At position 3, Yellow might have been able to turn quicker by heeling her rig to leeward to facilitate a turn and/or by steering harder. But that could have lead to rigs making contact and/or sterns touching.

Blue seems to want it both ways, 2 times:

1) Give minimal room so that Yellow rounds tight-then-wide, but expect Yellow to exit the rounding as if Yellow did a wide-then-tight rounding.

2) Expect Yellow to have a very tight turning radius, but don't her room to execute such a tight turn.

If Yellow took two or more boatlengths, then Blue would have a case. But turning up within a boatlength is very standard.

Further, at position 2, Blue's shrouds are within inches of Yellow's shrouds, and Yellow passed only a couple of feet from the mark. Blue was not leaving any buffer to avoid a collision with Yellow. And it was "reasonably possible" (Rule 14's words) for Blue to create a buffer simply by bearing away just before position 2, and keeping more of a gap between herself and Yellow.

For all these reasons, my recommendation would be to DSQ Blue under Rule 14.
Created: 20-Sep-01 00:18
Jon Nash
Nationality: New Zealand
0
More facts coming! Lots of good food for thought here - in order to answer some of your questions I've gone back to what video footage I have of this incident.  Blue had a gopro on the backstay - so, this new diagram is based on that as best I can make out...  these are Stewart 34's, fleet racing.  The racing is generally tight - both in the competitive sense and in the room given for manoeuvres.  On this day the water was flat and wind was probably 8-10kts.

A couple things to note about the new diagram:
This is much more representative of the relative room positions throughout. 
P3.  Y had trouble dropping her spinnaker and so was being pushed down.
P4.  B was dialed up and her skipper had a heavy helm.  Y had main luffing and spinnaker hourglassed and backwinded.
P5.  Contact, as described above, Y's boom inside B's backstay.  Hulls did not touch.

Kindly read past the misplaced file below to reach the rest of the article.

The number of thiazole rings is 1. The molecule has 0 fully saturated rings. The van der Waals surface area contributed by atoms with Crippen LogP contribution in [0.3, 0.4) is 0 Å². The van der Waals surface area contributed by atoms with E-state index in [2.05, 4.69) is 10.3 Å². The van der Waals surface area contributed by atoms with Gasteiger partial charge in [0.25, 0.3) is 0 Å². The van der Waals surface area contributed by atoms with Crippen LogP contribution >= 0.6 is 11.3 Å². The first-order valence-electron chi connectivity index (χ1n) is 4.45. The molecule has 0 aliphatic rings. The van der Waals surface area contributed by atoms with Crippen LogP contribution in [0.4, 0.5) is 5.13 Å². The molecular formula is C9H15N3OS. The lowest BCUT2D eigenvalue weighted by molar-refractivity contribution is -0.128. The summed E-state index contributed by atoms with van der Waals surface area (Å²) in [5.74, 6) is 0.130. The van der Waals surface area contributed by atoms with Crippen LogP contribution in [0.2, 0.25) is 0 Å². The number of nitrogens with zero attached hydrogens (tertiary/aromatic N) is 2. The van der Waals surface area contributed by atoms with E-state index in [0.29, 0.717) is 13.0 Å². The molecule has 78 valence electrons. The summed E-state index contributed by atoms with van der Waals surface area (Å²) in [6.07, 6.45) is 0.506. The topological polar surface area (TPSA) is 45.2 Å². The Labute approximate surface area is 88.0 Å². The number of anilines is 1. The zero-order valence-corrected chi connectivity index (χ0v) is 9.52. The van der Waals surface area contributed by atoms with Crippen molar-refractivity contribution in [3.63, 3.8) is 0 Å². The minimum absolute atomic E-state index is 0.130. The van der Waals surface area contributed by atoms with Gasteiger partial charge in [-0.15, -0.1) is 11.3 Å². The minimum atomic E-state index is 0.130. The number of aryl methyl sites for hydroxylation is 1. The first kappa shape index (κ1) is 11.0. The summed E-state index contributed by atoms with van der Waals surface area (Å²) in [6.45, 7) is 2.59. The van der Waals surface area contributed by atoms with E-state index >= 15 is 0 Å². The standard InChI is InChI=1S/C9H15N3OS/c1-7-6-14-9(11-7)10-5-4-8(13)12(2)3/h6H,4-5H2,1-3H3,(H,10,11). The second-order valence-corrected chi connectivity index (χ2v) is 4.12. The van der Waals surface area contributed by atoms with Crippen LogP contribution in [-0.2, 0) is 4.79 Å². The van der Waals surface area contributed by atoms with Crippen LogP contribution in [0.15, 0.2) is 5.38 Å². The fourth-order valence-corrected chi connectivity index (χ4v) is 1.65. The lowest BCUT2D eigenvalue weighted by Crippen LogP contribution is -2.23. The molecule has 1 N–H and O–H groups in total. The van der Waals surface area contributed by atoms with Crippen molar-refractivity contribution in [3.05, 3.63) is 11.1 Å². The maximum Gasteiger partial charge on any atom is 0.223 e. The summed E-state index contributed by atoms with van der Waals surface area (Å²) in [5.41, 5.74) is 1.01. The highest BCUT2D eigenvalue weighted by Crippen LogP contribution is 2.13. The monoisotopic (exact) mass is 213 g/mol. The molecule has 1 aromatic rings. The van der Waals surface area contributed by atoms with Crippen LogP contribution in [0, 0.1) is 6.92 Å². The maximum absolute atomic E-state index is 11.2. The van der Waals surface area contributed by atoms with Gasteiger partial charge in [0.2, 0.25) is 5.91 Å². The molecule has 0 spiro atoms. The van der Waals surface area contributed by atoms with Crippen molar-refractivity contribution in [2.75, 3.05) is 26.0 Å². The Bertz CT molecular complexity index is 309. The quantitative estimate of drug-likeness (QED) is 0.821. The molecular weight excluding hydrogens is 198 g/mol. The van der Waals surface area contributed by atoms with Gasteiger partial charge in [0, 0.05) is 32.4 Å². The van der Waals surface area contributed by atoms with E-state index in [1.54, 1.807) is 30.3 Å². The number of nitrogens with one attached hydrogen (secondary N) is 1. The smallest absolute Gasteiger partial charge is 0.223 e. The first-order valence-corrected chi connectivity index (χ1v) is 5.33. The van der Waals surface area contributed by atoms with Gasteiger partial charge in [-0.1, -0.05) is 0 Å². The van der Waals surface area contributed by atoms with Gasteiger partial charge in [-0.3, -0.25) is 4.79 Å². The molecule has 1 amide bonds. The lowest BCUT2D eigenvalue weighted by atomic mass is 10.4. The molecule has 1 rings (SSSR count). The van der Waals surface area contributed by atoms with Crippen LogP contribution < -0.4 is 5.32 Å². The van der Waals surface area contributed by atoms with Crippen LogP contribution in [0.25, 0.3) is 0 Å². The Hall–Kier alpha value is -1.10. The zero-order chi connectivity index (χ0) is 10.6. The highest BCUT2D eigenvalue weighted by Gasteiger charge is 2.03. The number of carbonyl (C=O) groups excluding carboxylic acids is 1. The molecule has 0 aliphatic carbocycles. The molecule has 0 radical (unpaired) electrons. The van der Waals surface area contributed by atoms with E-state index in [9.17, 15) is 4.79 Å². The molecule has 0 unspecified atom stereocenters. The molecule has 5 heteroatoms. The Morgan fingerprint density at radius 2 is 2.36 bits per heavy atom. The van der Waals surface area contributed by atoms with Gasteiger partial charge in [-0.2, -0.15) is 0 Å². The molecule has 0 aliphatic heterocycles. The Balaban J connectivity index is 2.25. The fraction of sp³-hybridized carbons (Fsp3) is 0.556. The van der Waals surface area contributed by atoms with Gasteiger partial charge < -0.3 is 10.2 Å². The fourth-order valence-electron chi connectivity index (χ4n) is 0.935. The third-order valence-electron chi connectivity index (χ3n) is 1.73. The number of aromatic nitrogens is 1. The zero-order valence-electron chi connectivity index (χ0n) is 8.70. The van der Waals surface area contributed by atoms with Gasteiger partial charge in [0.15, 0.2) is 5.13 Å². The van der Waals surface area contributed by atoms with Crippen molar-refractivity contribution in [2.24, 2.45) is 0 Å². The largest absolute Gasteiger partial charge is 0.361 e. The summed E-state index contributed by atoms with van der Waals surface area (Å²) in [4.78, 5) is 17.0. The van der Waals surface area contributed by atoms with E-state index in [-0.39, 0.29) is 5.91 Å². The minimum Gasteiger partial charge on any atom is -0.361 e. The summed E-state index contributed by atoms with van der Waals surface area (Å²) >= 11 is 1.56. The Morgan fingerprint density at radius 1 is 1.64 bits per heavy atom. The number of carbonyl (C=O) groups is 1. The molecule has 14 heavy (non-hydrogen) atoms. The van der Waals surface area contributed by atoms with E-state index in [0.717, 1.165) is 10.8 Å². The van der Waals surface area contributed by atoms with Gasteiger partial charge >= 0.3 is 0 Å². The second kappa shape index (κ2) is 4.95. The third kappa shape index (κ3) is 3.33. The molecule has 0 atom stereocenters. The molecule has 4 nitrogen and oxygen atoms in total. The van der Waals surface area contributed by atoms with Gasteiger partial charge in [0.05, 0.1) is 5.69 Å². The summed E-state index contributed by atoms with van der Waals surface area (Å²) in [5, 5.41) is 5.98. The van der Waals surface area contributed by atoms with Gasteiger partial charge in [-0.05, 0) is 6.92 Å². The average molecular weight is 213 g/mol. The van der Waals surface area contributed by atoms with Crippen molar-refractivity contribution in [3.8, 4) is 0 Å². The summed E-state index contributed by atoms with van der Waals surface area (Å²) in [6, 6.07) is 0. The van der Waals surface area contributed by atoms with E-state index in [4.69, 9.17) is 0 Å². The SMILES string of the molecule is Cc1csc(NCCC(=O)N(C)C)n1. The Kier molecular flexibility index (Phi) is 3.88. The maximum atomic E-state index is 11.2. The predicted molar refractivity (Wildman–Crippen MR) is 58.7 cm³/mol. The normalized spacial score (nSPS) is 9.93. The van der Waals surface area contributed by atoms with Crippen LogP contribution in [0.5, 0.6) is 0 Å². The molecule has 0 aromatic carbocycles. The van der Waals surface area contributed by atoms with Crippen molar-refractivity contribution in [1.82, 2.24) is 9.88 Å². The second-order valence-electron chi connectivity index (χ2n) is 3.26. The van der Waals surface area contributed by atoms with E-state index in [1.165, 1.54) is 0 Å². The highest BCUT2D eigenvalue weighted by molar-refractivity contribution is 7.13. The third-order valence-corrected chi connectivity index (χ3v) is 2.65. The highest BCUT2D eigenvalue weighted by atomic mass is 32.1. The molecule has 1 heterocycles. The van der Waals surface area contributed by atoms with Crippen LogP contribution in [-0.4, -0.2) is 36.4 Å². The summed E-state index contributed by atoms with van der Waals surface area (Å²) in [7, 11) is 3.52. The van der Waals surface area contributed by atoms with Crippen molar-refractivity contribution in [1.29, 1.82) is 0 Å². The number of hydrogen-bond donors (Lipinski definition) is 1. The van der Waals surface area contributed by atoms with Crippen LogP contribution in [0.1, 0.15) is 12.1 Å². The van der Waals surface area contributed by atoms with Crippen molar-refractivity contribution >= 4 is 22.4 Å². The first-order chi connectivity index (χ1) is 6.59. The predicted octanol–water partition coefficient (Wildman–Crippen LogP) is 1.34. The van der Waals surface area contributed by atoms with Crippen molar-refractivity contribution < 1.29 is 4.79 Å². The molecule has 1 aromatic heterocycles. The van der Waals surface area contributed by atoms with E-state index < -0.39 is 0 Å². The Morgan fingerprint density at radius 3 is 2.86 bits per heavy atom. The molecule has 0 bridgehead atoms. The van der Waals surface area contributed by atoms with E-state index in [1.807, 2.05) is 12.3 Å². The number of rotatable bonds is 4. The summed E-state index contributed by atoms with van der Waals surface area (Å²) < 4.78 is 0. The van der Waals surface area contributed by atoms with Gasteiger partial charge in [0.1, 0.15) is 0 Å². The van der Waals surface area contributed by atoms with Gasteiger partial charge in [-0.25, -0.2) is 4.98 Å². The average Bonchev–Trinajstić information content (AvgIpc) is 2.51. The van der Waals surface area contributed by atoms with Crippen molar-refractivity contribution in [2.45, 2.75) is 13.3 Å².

Scenario2.png 162 KB
Created: 20-Sep-01 03:10
Al Sargent
Nationality: United States of America
0
Is the next mark, or finish, to windward?
Created: 20-Sep-01 03:23
Jon Nash
Nationality: New Zealand
0
Next mark is to windward.
Created: 20-Sep-01 03:30
Al Sargent
Nationality: United States of America
0
As you can see from my background, I'm not a judge or umpire. But in your second scenario, it seems pretty clear to me that Yellow has fouled Blue. Per the diagram, Yellow has sailed six boat lengths and still isn't on a cloud-hauled course to the next mark.

Let's see if others agree.
Created: 20-Sep-01 05:29
Paul Hanly
Nationality: Australia
0
On the new diagram: A seamanlike rounding onto a close hauled course should have been complete by Pos 4, even if the sails were not properly trimmed for the close hauled course by then. A seamanlike rounding onto a close hauled course for a beat to windward would not include room to drop a spinnaker after the mark. A seamanlike rounding would have the spinnaker on the deck no later than with the mark to windward of the beam of Yellow. Contact at 5 results from breach by Yellow as windward not keeping clear and taking more room than required from Pos 4 onwards. Yellow failed to respond even though there was room to keep clear has Blue turned up, Blue is exonerated for failing to avoid contact based on facts given.
Created: 20-Sep-01 05:40
Willii Gohl
Nationality: Germany
Certifications:
  • International Judge
0
Based on the 2nd diagram and the information now given, for me there is nothing to add to Paul´s statement.
Willii
Created: 20-Sep-01 06:02
Mark Townsend
Nationality: United States of America
Certifications:
  • International Umpire
  • International Judge
  • International Race Officer
0
Al, In your earlier post you stated  
For all these reasons, my recommendation would be to DSQ Blue under Rule 14. 
Although, Blue breaks rule 14 because it was reasonably possible for her to avoid contact, she is exonerated under RRS 14(b) because she was the right-of-way boat and the contact did not cause damage or injury.
Created: 20-Sep-01 18:59